Tragedies of such magnitude cannot be approached with the brash velocity of the photographic. An almost pornographic nakedness in the document of the atrocity impresses us with its horror at the same time it distances us from that horror—makes it impossible to engage with, to stay with long enough to understand something of redemptive value, something to improve our understanding of ourselves and the world. The broad brush of revulsion paints us into a familiar (and therefore comforting) corner from which we look with a kind of hauteur. We are sympathetic while remaining essentially aloof. “We cannot possibly be that!,” we tell ourselves. The interviews with survivors of My Lai are heart-rending; there are no words… But they are not art. And art is often what we need most when the world has turned ugly and crazy. Documentary history tells us what happened, but art allows us to enter the past fully, to be made wiser by it.

Monday, September 11, 2017

In Context: Café Müller/The Rite of Spring



In 1984, Tanztheater Wuppertal made its New York debut at BAM, performing what would become the two most iconic works of Pina Bausch’s extraordinary repertoire. More than three decades later, the company returns with a landmark restaging of that historic double bill. Context is everything, so get closer to the production through our series of curated links, videos, and articles. After you've attended the show, let us know what you thought by posting in the comments below and on social media using #PinaBausch.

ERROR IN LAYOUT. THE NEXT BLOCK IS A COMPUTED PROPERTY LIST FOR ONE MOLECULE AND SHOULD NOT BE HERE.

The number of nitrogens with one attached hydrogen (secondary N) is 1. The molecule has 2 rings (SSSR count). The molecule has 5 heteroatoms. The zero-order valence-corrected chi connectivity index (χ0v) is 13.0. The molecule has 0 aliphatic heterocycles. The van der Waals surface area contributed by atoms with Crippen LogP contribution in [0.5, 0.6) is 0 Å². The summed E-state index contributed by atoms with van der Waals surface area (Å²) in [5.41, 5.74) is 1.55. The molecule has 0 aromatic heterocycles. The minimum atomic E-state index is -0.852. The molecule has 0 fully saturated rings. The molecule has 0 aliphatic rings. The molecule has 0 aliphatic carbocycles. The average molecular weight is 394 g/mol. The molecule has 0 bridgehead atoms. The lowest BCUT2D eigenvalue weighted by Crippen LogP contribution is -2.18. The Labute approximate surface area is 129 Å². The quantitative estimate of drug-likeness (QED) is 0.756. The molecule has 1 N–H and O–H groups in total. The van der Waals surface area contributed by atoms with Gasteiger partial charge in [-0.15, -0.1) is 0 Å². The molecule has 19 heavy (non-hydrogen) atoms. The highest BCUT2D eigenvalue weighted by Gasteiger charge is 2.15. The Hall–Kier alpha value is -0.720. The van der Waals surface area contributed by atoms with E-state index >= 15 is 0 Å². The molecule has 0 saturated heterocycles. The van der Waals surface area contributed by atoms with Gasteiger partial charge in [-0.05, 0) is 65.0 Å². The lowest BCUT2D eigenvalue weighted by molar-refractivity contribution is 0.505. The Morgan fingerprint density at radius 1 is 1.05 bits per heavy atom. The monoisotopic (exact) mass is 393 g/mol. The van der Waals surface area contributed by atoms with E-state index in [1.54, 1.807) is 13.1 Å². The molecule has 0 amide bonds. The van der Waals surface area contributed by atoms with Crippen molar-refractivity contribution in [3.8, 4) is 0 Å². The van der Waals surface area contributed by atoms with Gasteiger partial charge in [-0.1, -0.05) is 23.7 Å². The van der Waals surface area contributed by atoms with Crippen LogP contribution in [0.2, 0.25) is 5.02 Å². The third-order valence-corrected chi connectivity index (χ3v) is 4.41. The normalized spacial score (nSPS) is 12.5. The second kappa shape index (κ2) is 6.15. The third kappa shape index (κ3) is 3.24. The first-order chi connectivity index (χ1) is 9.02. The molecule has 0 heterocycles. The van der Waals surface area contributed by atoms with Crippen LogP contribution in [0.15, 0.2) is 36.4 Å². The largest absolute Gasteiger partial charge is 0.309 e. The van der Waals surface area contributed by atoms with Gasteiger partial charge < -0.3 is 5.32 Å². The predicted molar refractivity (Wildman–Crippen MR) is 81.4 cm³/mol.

Friday, September 8, 2017

Jamaa Fanaka: L.A. Rebel



By Jesse Trussell

Born in Jackson, Mississippi but raised in LA’s Compton, Jamaa Fanaka is a key figure in the group of filmmakers that emerged from UCLA in the 1970s, known as the L.A. Rebellion. Recent rediscovery efforts have elevated Julie Dash and Charles Burnett (who shot Fanaka’s first feature) into the pantheon of American filmmakers, but Fanaka’s films—an elemental mixture of an entertainer’s drive for narrative with a neo-realist focus on place and social relations—are still wildly under-seen. Financially successful yet forgotten, labeled Blaxploitation while recalling Cinema Novo as much as Super Fly, the work of Jamaa Fanaka is still hard to pin down today, five years after his passing.

For the first time in New York, BAMcinématek’s retrospective tribute Jamaa Fanaka: L.A. Rebel (Sep 22—27) brings together all of Fanaka’s work—from his first short film A Day in the Life of Willie Faust, or Death on the Installment Plan (starring Fanaka himself) to his final feature, 1992’s Street Wars. Though stark in his depiction of the struggle and violence his characters must endure in their daily lives, his sense of the African-American community as a family is key to the overarching humanism of his work. It’s not for nothing that the filmmaker, who was born Walter Gordon, chose the Swahili words meaning "togetherness" and "success” for his nom de cinema.

Thursday, September 7, 2017

Fall Dance Insider